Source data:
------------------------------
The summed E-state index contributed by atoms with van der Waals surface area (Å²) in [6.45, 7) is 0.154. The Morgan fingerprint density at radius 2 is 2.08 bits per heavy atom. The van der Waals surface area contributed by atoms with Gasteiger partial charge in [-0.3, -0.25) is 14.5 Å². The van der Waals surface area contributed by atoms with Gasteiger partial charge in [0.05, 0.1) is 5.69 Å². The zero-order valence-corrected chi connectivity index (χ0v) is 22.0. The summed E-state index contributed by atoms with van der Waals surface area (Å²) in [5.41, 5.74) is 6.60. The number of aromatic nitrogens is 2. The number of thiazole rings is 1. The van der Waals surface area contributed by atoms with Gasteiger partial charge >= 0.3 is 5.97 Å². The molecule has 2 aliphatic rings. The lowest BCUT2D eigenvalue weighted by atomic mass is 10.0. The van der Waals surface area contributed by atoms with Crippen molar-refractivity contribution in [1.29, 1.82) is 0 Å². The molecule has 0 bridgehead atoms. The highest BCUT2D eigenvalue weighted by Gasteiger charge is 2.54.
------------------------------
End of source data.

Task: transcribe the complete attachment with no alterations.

The summed E-state index contributed by atoms with van der Waals surface area (Å²) in [6.45, 7) is 0.154. The Morgan fingerprint density at radius 2 is 2.08 bits per heavy atom. The van der Waals surface area contributed by atoms with Gasteiger partial charge in [-0.3, -0.25) is 14.5 Å². The van der Waals surface area contributed by atoms with Gasteiger partial charge in [0.05, 0.1) is 5.69 Å². The zero-order valence-corrected chi connectivity index (χ0v) is 22.0. The summed E-state index contributed by atoms with van der Waals surface area (Å²) in [5.41, 5.74) is 6.60. The number of aromatic nitrogens is 2. The number of thiazole rings is 1. The van der Waals surface area contributed by atoms with Gasteiger partial charge >= 0.3 is 5.97 Å². The molecule has 2 aliphatic rings. The lowest BCUT2D eigenvalue weighted by atomic mass is 10.0. The van der Waals surface area contributed by atoms with Crippen molar-refractivity contribution in [1.29, 1.82) is 0 Å². The molecule has 0 bridgehead atoms. The highest BCUT2D eigenvalue weighted by Gasteiger charge is 2.54.